Mary Kenneth Keller Izertis
Mónica Méndez Information Security Consultant

A brief story from Mary Kenneth Keller to ChatGPT

“For the first time, we can simulate the cognitive process mechanically. We can conduct studies on artificial intelligence. Beyond this, this mechanism (PC) can serve to help humans learn. With time, we will have more mature students, so this type of teaching is likely to gain importance". 

This statement might not surprise you too much nowadays, but if we contextualize it with a name, last name and publication year, I'm sure things would change. Let us tell you her story. 

Back in 1958, Dartmouth College decided to skip its 'men-only' rule that had been in place for 188 years to allow a woman to join as a researcher at its Computing Centre. That woman was Sister Mary Kenneth Keller. 

Mary Kenneth Keller was born in Cleveland, Ohio, in a Catholic family of Irish origin. At the age of majority, she joined the Sisters of Charity of the Blessed Virgin Mary, becoming a nun in 1940. She studied at DePaul University in Chicago, where she earned a bachelor's degree in mathematics, receiving a bachelor of science degree and completing a master of science in mathematics and physics at the same university (1945). 

In 1958, along with John George Kemeny and Thomas Eugene Kurtz, she devised a computer language that facilitated computer programming and made computers accessible to anyone. It was the birth of BASIC (Beginner’s All-purpose Symbolic Instruction Code). 

On June 7, 1965, she made history again by becoming the first woman to earn a Ph.D. in Computer Science in the United States. Mary Kenneth, a nun with the Sisters of Charity, became one of the mothers of technology. 

Mary Kenneth Keller was, is, and will continue to be a great inspiration to all women in STEM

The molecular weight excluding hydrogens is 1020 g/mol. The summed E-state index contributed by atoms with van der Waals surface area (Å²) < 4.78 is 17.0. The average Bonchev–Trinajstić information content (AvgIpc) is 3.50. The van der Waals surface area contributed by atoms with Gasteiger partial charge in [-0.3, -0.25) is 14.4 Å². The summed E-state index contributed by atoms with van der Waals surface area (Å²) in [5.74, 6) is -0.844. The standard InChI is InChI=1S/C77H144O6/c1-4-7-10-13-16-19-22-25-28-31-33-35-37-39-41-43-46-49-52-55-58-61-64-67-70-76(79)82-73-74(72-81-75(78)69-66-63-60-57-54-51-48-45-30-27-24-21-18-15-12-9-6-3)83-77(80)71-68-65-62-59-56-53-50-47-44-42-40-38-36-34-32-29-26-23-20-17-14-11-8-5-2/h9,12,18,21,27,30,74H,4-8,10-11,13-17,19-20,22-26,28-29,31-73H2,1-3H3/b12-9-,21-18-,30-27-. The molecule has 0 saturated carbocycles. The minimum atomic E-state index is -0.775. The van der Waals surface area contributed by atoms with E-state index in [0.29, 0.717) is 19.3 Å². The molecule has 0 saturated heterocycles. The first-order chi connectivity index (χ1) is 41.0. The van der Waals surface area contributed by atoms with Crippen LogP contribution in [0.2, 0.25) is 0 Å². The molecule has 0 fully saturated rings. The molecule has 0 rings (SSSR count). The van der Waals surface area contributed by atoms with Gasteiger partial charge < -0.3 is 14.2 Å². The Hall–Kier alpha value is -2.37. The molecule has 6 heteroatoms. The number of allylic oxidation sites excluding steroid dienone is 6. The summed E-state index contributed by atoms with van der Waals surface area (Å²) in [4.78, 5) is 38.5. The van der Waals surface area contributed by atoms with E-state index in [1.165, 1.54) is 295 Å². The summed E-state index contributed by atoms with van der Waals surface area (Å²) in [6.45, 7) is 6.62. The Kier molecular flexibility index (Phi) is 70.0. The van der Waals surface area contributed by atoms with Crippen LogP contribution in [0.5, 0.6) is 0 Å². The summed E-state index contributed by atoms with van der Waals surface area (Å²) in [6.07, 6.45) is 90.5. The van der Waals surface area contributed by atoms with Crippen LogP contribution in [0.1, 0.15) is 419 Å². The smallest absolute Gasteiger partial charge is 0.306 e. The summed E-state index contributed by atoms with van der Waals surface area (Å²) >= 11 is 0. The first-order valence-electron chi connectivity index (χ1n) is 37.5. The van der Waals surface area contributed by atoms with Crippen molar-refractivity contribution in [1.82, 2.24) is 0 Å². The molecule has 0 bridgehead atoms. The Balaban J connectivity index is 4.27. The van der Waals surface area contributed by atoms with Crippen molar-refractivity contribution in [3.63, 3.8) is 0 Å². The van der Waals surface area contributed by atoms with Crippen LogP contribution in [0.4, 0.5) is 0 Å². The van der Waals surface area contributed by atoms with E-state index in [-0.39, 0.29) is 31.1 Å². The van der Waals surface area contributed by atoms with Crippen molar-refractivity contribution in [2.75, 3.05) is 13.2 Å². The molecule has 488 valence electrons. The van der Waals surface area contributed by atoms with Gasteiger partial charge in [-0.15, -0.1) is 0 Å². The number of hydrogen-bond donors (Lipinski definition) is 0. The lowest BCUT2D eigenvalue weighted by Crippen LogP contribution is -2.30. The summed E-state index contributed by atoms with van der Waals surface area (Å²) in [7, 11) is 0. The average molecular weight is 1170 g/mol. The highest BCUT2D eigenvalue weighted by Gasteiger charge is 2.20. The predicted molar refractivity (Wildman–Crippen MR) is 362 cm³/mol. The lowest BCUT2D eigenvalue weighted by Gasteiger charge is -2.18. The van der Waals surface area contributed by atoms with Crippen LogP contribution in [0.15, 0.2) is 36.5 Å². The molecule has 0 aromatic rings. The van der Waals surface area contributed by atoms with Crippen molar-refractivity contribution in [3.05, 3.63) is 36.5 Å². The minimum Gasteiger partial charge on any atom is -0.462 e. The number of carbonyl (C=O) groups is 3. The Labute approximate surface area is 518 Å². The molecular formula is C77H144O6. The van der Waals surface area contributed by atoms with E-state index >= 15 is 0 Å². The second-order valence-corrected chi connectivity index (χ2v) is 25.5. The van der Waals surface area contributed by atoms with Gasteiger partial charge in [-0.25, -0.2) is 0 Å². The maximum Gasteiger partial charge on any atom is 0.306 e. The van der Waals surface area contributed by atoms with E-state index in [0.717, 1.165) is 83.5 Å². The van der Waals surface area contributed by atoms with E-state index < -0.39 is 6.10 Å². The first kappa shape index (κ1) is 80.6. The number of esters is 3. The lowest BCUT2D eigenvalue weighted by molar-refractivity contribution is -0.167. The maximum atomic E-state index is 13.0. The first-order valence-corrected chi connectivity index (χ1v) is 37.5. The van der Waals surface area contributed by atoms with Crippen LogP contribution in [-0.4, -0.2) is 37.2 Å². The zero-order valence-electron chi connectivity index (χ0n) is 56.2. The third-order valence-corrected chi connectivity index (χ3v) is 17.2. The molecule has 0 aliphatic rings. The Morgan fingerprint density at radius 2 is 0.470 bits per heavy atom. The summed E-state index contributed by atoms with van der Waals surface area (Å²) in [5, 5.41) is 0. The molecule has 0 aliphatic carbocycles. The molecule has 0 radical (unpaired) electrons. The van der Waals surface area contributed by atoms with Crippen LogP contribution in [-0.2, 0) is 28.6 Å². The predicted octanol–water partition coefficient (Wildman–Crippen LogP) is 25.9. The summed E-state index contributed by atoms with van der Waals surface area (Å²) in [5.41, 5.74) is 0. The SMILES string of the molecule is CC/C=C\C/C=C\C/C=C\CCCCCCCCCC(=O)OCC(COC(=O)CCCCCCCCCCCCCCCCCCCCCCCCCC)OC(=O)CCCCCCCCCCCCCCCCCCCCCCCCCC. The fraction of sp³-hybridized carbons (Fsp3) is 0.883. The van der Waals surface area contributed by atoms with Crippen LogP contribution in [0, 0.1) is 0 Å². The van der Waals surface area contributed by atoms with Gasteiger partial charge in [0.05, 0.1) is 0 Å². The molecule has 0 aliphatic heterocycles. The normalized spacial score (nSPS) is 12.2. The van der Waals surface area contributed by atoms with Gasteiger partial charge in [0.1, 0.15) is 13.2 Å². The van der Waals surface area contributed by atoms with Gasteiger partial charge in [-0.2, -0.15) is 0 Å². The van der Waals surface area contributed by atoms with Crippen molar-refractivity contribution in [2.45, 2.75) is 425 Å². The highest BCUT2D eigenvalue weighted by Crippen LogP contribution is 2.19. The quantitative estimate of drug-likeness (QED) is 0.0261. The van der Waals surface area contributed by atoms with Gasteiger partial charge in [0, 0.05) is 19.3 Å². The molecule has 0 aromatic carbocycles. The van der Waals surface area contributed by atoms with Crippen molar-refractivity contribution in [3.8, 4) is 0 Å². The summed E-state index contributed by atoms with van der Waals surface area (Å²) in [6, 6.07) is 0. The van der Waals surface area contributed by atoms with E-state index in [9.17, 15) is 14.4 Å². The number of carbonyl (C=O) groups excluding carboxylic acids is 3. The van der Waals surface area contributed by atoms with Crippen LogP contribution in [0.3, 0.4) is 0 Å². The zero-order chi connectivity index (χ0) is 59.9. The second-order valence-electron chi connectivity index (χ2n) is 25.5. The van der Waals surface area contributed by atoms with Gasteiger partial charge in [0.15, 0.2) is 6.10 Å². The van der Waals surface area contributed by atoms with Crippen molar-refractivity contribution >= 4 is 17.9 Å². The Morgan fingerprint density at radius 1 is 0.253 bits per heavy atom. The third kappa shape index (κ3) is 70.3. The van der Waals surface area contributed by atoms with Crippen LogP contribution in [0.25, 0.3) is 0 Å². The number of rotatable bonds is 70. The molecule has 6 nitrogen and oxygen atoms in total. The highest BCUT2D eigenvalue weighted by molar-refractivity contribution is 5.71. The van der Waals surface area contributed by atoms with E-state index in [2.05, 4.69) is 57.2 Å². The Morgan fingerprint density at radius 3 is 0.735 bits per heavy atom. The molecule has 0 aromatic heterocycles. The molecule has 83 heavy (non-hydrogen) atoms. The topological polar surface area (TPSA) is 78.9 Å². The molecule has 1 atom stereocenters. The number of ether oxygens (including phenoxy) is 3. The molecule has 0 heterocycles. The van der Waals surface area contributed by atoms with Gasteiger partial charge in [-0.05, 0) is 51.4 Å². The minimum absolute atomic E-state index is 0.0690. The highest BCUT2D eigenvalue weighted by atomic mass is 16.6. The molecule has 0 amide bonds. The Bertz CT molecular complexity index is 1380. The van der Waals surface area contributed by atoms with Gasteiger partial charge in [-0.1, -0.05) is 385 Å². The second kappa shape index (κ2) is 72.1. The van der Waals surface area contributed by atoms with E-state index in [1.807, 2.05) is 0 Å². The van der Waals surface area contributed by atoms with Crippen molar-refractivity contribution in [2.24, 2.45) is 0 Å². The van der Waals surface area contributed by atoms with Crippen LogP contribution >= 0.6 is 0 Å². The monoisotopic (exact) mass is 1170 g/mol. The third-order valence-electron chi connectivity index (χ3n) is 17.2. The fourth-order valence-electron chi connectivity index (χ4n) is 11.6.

For her Ph.D., she wrote a thesis entitled "Inductive inference on computer-generated patterns", which was based on designing algorithms to perform analytic differentiation on algebraic expressions. In the development of this thesis, she relied on one of the programming codes that is still used today in the area of high-performance computing, the CDC FORTRAN 63

If being one of the first women and nuns to make history wasn't enough, she also stirred up controversy in her time by continuously defending the idea that computers had to be a fundamental engine for education and therefore had to be present in classrooms. "We are experiencing an explosion of information, and it is obvious that information will not be useful unless it is accessible", Keller argued. 

As a result, in 1967, she co-founded the Association Supporting Computer Users in Education, ASCUE, which advocates for the application of computer technology in education. 

Her pioneering work in the field of computer science and programming was ahead of her time, influencing the industry and driving its development. Her greatest passion and dedication (to make computers accessible to everyone) also led her to found the Computer Science Department at Clarke College, now known as Clarke University in Dubuque, Iowa, thus supporting the presence of women in the field of computer science. 

In conclusion, Mary Kenneth Keller was, is, and will continue to be a great inspiration to all women in STEM who want to make a difference, and she will always be remembered for her pioneering achievements in computer science, as well as her impact on equal access.  

The history of technology development has rarely placed women who were pioneers in the field where they deserve to be. That is why the mothers of technology are great unknowns to many people.